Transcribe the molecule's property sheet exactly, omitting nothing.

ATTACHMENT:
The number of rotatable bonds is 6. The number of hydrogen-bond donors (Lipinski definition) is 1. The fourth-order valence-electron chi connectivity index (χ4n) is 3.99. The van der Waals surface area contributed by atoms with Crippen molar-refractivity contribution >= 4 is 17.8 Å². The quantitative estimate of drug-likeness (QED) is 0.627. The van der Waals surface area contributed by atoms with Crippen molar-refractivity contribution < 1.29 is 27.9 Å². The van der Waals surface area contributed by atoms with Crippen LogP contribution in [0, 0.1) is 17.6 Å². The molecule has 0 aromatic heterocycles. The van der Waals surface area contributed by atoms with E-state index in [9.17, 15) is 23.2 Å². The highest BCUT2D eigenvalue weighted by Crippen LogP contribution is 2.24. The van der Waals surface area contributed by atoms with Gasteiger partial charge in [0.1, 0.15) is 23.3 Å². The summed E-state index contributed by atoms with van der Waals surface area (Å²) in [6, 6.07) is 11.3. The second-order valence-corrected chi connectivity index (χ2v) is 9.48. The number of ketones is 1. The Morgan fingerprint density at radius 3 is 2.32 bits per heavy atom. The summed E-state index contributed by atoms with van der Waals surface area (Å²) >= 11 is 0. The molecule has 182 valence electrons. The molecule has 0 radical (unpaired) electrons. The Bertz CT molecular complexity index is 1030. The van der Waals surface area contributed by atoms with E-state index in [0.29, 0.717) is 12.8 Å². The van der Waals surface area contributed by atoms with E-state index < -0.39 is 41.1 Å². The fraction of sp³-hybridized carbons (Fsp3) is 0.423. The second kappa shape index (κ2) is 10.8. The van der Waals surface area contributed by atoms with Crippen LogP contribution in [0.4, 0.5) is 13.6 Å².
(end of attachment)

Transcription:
The number of rotatable bonds is 6. The number of hydrogen-bond donors (Lipinski definition) is 1. The fourth-order valence-electron chi connectivity index (χ4n) is 3.99. The van der Waals surface area contributed by atoms with Crippen molar-refractivity contribution >= 4 is 17.8 Å². The quantitative estimate of drug-likeness (QED) is 0.627. The van der Waals surface area contributed by atoms with Crippen molar-refractivity contribution < 1.29 is 27.9 Å². The van der Waals surface area contributed by atoms with Crippen LogP contribution in [0, 0.1) is 17.6 Å². The molecule has 0 aromatic heterocycles. The van der Waals surface area contributed by atoms with E-state index in [9.17, 15) is 23.2 Å². The highest BCUT2D eigenvalue weighted by Crippen LogP contribution is 2.24. The van der Waals surface area contributed by atoms with Gasteiger partial charge in [0.1, 0.15) is 23.3 Å². The summed E-state index contributed by atoms with van der Waals surface area (Å²) in [6, 6.07) is 11.3. The second-order valence-corrected chi connectivity index (χ2v) is 9.48. The number of ketones is 1. The Morgan fingerprint density at radius 3 is 2.32 bits per heavy atom. The summed E-state index contributed by atoms with van der Waals surface area (Å²) >= 11 is 0. The molecule has 182 valence electrons. The molecule has 0 radical (unpaired) electrons. The Bertz CT molecular complexity index is 1030. The van der Waals surface area contributed by atoms with E-state index in [0.29, 0.717) is 12.8 Å². The van der Waals surface area contributed by atoms with E-state index < -0.39 is 41.1 Å². The fraction of sp³-hybridized carbons (Fsp3) is 0.423. The second kappa shape index (κ2) is 10.8. The van der Waals surface area contributed by atoms with Crippen LogP contribution in [0.4, 0.5) is 13.6 Å².